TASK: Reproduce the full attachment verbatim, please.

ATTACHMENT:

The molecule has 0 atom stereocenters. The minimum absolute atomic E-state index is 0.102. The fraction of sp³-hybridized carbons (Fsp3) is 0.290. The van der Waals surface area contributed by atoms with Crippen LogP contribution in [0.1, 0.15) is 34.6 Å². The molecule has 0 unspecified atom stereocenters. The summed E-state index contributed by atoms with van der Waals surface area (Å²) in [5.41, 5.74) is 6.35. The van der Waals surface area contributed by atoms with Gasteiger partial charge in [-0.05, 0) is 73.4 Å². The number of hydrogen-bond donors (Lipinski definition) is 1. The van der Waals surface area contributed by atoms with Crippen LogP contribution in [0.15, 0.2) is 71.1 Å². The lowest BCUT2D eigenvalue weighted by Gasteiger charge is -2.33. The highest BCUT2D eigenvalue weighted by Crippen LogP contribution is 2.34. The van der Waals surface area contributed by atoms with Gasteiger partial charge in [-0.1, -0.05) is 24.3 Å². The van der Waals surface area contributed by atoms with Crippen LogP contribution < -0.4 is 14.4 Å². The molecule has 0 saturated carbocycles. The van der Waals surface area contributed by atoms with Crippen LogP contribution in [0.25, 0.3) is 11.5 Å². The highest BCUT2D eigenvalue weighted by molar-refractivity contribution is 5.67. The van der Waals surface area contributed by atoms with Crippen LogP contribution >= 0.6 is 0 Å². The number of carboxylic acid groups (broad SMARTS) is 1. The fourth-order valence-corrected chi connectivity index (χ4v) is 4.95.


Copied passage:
The molecule has 0 atom stereocenters. The minimum absolute atomic E-state index is 0.102. The fraction of sp³-hybridized carbons (Fsp3) is 0.290. The van der Waals surface area contributed by atoms with Crippen LogP contribution in [0.1, 0.15) is 34.6 Å². The molecule has 0 unspecified atom stereocenters. The summed E-state index contributed by atoms with van der Waals surface area (Å²) in [5.41, 5.74) is 6.35. The van der Waals surface area contributed by atoms with Gasteiger partial charge in [-0.05, 0) is 73.4 Å². The number of hydrogen-bond donors (Lipinski definition) is 1. The van der Waals surface area contributed by atoms with Crippen LogP contribution in [0.15, 0.2) is 71.1 Å². The lowest BCUT2D eigenvalue weighted by Gasteiger charge is -2.33. The highest BCUT2D eigenvalue weighted by Crippen LogP contribution is 2.34. The van der Waals surface area contributed by atoms with Gasteiger partial charge in [-0.1, -0.05) is 24.3 Å². The van der Waals surface area contributed by atoms with Crippen LogP contribution < -0.4 is 14.4 Å². The molecule has 0 saturated carbocycles. The van der Waals surface area contributed by atoms with Crippen LogP contribution in [0.25, 0.3) is 11.5 Å². The highest BCUT2D eigenvalue weighted by molar-refractivity contribution is 5.67. The van der Waals surface area contributed by atoms with Crippen LogP contribution >= 0.6 is 0 Å². The number of carboxylic acid groups (broad SMARTS) is 1. The fourth-order valence-corrected chi connectivity index (χ4v) is 4.95.